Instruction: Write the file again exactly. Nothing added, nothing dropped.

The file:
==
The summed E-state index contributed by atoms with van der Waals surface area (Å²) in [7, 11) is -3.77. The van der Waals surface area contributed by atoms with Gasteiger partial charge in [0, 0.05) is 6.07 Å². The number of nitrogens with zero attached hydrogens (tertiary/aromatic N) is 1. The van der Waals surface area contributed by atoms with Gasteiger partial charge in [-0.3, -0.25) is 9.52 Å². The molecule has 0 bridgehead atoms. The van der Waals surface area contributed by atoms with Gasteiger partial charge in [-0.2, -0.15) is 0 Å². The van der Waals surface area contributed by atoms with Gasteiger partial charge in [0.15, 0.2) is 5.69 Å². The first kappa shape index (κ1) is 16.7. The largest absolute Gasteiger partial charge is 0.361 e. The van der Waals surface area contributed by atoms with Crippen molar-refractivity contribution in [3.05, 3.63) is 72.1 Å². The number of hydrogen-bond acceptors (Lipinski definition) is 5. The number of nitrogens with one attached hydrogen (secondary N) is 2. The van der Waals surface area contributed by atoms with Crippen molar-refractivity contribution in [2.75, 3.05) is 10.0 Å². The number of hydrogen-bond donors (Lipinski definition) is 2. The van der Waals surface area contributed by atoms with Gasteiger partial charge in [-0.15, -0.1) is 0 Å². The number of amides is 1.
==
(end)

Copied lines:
The summed E-state index contributed by atoms with van der Waals surface area (Å²) in [7, 11) is -3.77. The van der Waals surface area contributed by atoms with Gasteiger partial charge in [0, 0.05) is 6.07 Å². The number of nitrogens with zero attached hydrogens (tertiary/aromatic N) is 1. The van der Waals surface area contributed by atoms with Gasteiger partial charge in [-0.3, -0.25) is 9.52 Å². The molecule has 0 bridgehead atoms. The van der Waals surface area contributed by atoms with Gasteiger partial charge in [-0.2, -0.15) is 0 Å². The van der Waals surface area contributed by atoms with Gasteiger partial charge in [0.15, 0.2) is 5.69 Å². The first kappa shape index (κ1) is 16.7. The largest absolute Gasteiger partial charge is 0.361 e. The van der Waals surface area contributed by atoms with Crippen molar-refractivity contribution in [3.05, 3.63) is 72.1 Å². The number of hydrogen-bond acceptors (Lipinski definition) is 5. The number of nitrogens with one attached hydrogen (secondary N) is 2. The van der Waals surface area contributed by atoms with Crippen molar-refractivity contribution in [2.75, 3.05) is 10.0 Å². The number of hydrogen-bond donors (Lipinski definition) is 2. The van der Waals surface area contributed by atoms with Gasteiger partial charge in [-0.15, -0.1) is 0 Å². The number of amides is 1.